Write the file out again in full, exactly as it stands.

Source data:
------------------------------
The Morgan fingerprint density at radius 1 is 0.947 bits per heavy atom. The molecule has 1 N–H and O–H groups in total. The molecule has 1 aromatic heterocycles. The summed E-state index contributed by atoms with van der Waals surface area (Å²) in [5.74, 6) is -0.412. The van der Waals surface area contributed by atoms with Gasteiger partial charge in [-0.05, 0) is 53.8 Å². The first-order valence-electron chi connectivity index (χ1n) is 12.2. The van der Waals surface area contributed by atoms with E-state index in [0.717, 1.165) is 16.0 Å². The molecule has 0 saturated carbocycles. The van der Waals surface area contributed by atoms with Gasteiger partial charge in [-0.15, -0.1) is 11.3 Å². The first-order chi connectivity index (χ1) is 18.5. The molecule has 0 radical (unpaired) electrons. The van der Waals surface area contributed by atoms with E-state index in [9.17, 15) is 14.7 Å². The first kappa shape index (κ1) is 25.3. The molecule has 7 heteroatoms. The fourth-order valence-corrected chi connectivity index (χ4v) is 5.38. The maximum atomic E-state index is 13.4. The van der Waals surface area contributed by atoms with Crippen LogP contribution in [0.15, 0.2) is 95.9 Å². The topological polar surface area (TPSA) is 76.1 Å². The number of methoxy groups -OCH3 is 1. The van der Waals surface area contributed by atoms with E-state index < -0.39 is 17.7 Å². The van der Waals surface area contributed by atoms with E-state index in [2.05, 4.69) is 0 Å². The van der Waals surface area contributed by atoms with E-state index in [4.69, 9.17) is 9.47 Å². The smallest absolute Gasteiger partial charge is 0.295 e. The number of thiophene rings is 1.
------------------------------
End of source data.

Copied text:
The Morgan fingerprint density at radius 1 is 0.947 bits per heavy atom. The molecule has 1 N–H and O–H groups in total. The molecule has 1 aromatic heterocycles. The summed E-state index contributed by atoms with van der Waals surface area (Å²) in [5.74, 6) is -0.412. The van der Waals surface area contributed by atoms with Gasteiger partial charge in [-0.05, 0) is 53.8 Å². The first-order valence-electron chi connectivity index (χ1n) is 12.2. The van der Waals surface area contributed by atoms with E-state index in [0.717, 1.165) is 16.0 Å². The molecule has 0 saturated carbocycles. The van der Waals surface area contributed by atoms with Gasteiger partial charge in [-0.15, -0.1) is 11.3 Å². The first-order chi connectivity index (χ1) is 18.5. The molecule has 0 radical (unpaired) electrons. The van der Waals surface area contributed by atoms with E-state index in [9.17, 15) is 14.7 Å². The first kappa shape index (κ1) is 25.3. The molecule has 7 heteroatoms. The fourth-order valence-corrected chi connectivity index (χ4v) is 5.38. The maximum atomic E-state index is 13.4. The van der Waals surface area contributed by atoms with Crippen LogP contribution in [0.15, 0.2) is 95.9 Å². The topological polar surface area (TPSA) is 76.1 Å². The number of methoxy groups -OCH3 is 1. The van der Waals surface area contributed by atoms with E-state index < -0.39 is 17.7 Å². The van der Waals surface area contributed by atoms with E-state index in [2.05, 4.69) is 0 Å². The van der Waals surface area contributed by atoms with E-state index in [4.69, 9.17) is 9.47 Å². The smallest absolute Gasteiger partial charge is 0.295 e. The number of thiophene rings is 1.